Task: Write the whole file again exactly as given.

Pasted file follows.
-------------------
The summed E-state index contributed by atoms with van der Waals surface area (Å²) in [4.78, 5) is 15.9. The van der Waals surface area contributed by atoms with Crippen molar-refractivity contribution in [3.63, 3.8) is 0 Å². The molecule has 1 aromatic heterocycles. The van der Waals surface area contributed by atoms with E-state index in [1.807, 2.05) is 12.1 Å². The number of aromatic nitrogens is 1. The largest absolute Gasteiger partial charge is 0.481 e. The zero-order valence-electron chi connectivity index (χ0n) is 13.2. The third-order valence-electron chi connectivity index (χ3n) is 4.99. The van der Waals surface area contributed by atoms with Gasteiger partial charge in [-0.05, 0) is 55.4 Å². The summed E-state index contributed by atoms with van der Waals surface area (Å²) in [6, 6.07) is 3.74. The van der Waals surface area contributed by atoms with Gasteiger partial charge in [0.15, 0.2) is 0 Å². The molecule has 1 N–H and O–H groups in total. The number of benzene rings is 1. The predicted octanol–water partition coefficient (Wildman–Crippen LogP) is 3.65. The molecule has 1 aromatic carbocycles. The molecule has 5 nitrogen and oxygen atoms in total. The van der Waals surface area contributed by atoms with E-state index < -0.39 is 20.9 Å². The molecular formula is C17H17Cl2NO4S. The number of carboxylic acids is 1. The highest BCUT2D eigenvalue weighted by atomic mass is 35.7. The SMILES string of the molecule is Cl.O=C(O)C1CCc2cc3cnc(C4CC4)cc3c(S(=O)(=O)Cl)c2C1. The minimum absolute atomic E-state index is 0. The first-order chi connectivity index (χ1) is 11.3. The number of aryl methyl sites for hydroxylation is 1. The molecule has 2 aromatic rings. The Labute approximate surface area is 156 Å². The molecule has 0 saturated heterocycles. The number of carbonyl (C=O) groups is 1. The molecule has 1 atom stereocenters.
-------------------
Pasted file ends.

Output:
The summed E-state index contributed by atoms with van der Waals surface area (Å²) in [4.78, 5) is 15.9. The van der Waals surface area contributed by atoms with Crippen molar-refractivity contribution in [3.63, 3.8) is 0 Å². The molecule has 1 aromatic heterocycles. The van der Waals surface area contributed by atoms with E-state index in [1.807, 2.05) is 12.1 Å². The number of aromatic nitrogens is 1. The largest absolute Gasteiger partial charge is 0.481 e. The zero-order valence-electron chi connectivity index (χ0n) is 13.2. The third-order valence-electron chi connectivity index (χ3n) is 4.99. The van der Waals surface area contributed by atoms with Gasteiger partial charge in [-0.05, 0) is 55.4 Å². The summed E-state index contributed by atoms with van der Waals surface area (Å²) in [6, 6.07) is 3.74. The van der Waals surface area contributed by atoms with Gasteiger partial charge in [0.15, 0.2) is 0 Å². The molecule has 1 N–H and O–H groups in total. The number of benzene rings is 1. The predicted octanol–water partition coefficient (Wildman–Crippen LogP) is 3.65. The molecule has 1 aromatic carbocycles. The molecule has 5 nitrogen and oxygen atoms in total. The van der Waals surface area contributed by atoms with E-state index < -0.39 is 20.9 Å². The molecular formula is C17H17Cl2NO4S. The number of carboxylic acids is 1. The highest BCUT2D eigenvalue weighted by atomic mass is 35.7. The SMILES string of the molecule is Cl.O=C(O)C1CCc2cc3cnc(C4CC4)cc3c(S(=O)(=O)Cl)c2C1. The minimum absolute atomic E-state index is 0. The first-order chi connectivity index (χ1) is 11.3. The number of aryl methyl sites for hydroxylation is 1. The molecule has 2 aromatic rings. The Labute approximate surface area is 156 Å². The molecule has 0 saturated heterocycles. The number of carbonyl (C=O) groups is 1. The molecule has 1 atom stereocenters.